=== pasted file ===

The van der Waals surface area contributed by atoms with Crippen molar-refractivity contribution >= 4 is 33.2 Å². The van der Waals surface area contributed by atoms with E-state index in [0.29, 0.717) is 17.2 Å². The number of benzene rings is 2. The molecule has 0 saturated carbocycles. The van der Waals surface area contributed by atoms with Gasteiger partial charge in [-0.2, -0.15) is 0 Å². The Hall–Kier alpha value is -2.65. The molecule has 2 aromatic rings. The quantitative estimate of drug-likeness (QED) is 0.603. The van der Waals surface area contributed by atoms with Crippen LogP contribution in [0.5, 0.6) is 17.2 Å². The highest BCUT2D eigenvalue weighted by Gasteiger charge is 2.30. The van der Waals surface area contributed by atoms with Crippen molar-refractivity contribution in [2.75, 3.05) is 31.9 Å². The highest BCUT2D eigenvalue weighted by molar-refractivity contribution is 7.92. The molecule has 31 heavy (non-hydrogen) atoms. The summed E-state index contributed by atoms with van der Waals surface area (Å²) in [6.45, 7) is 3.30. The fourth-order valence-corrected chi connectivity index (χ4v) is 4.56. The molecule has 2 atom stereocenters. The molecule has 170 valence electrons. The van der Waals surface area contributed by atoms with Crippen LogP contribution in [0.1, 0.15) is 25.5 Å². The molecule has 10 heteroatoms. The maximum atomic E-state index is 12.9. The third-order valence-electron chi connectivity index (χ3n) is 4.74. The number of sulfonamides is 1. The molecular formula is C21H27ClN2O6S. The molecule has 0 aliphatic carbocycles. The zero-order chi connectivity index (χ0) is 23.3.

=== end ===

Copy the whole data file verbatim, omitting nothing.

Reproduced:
The van der Waals surface area contributed by atoms with Crippen molar-refractivity contribution >= 4 is 33.2 Å². The van der Waals surface area contributed by atoms with E-state index in [0.29, 0.717) is 17.2 Å². The number of benzene rings is 2. The molecule has 0 saturated carbocycles. The van der Waals surface area contributed by atoms with Gasteiger partial charge in [-0.2, -0.15) is 0 Å². The Hall–Kier alpha value is -2.65. The molecule has 2 aromatic rings. The quantitative estimate of drug-likeness (QED) is 0.603. The van der Waals surface area contributed by atoms with Crippen LogP contribution in [0.5, 0.6) is 17.2 Å². The highest BCUT2D eigenvalue weighted by Gasteiger charge is 2.30. The van der Waals surface area contributed by atoms with Crippen molar-refractivity contribution in [2.75, 3.05) is 31.9 Å². The highest BCUT2D eigenvalue weighted by molar-refractivity contribution is 7.92. The molecule has 31 heavy (non-hydrogen) atoms. The summed E-state index contributed by atoms with van der Waals surface area (Å²) in [6.45, 7) is 3.30. The fourth-order valence-corrected chi connectivity index (χ4v) is 4.56. The molecule has 2 atom stereocenters. The molecule has 170 valence electrons. The van der Waals surface area contributed by atoms with Crippen LogP contribution in [0.1, 0.15) is 25.5 Å². The molecule has 10 heteroatoms. The maximum atomic E-state index is 12.9. The third-order valence-electron chi connectivity index (χ3n) is 4.74. The number of sulfonamides is 1. The molecular formula is C21H27ClN2O6S. The molecule has 0 aliphatic carbocycles. The zero-order chi connectivity index (χ0) is 23.3.